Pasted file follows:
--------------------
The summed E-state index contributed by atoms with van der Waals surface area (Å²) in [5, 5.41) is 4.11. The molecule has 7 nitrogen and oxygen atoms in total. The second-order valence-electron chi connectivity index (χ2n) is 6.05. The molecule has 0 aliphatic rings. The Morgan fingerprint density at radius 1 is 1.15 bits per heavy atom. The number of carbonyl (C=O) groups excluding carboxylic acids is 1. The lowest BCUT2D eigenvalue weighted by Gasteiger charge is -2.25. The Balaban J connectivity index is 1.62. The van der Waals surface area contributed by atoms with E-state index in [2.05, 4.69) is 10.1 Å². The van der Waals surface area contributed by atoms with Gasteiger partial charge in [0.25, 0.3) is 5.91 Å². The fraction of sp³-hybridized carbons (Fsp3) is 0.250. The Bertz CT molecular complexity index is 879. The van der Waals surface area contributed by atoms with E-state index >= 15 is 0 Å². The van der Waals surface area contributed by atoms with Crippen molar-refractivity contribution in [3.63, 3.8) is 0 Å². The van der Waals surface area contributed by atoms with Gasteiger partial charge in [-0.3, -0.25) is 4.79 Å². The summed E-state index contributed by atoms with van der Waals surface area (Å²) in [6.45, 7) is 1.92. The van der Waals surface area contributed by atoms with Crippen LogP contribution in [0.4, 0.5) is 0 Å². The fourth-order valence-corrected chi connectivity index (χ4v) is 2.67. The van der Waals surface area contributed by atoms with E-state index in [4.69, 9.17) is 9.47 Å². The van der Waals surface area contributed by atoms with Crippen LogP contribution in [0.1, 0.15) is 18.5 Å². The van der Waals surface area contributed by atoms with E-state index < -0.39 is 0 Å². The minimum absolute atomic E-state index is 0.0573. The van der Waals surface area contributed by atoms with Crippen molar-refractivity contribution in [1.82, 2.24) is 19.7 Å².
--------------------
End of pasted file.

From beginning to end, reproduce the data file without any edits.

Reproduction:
The summed E-state index contributed by atoms with van der Waals surface area (Å²) in [5, 5.41) is 4.11. The molecule has 7 nitrogen and oxygen atoms in total. The second-order valence-electron chi connectivity index (χ2n) is 6.05. The molecule has 0 aliphatic rings. The Morgan fingerprint density at radius 1 is 1.15 bits per heavy atom. The number of carbonyl (C=O) groups excluding carboxylic acids is 1. The lowest BCUT2D eigenvalue weighted by Gasteiger charge is -2.25. The Balaban J connectivity index is 1.62. The van der Waals surface area contributed by atoms with E-state index in [2.05, 4.69) is 10.1 Å². The van der Waals surface area contributed by atoms with Gasteiger partial charge in [0.25, 0.3) is 5.91 Å². The fraction of sp³-hybridized carbons (Fsp3) is 0.250. The Bertz CT molecular complexity index is 879. The van der Waals surface area contributed by atoms with E-state index >= 15 is 0 Å². The van der Waals surface area contributed by atoms with Crippen molar-refractivity contribution in [3.63, 3.8) is 0 Å². The van der Waals surface area contributed by atoms with Gasteiger partial charge in [-0.3, -0.25) is 4.79 Å². The summed E-state index contributed by atoms with van der Waals surface area (Å²) in [6.45, 7) is 1.92. The van der Waals surface area contributed by atoms with Crippen LogP contribution in [0.4, 0.5) is 0 Å². The fourth-order valence-corrected chi connectivity index (χ4v) is 2.67. The van der Waals surface area contributed by atoms with E-state index in [4.69, 9.17) is 9.47 Å². The van der Waals surface area contributed by atoms with Crippen LogP contribution in [0.1, 0.15) is 18.5 Å². The van der Waals surface area contributed by atoms with E-state index < -0.39 is 0 Å². The minimum absolute atomic E-state index is 0.0573. The van der Waals surface area contributed by atoms with Crippen molar-refractivity contribution in [1.82, 2.24) is 19.7 Å².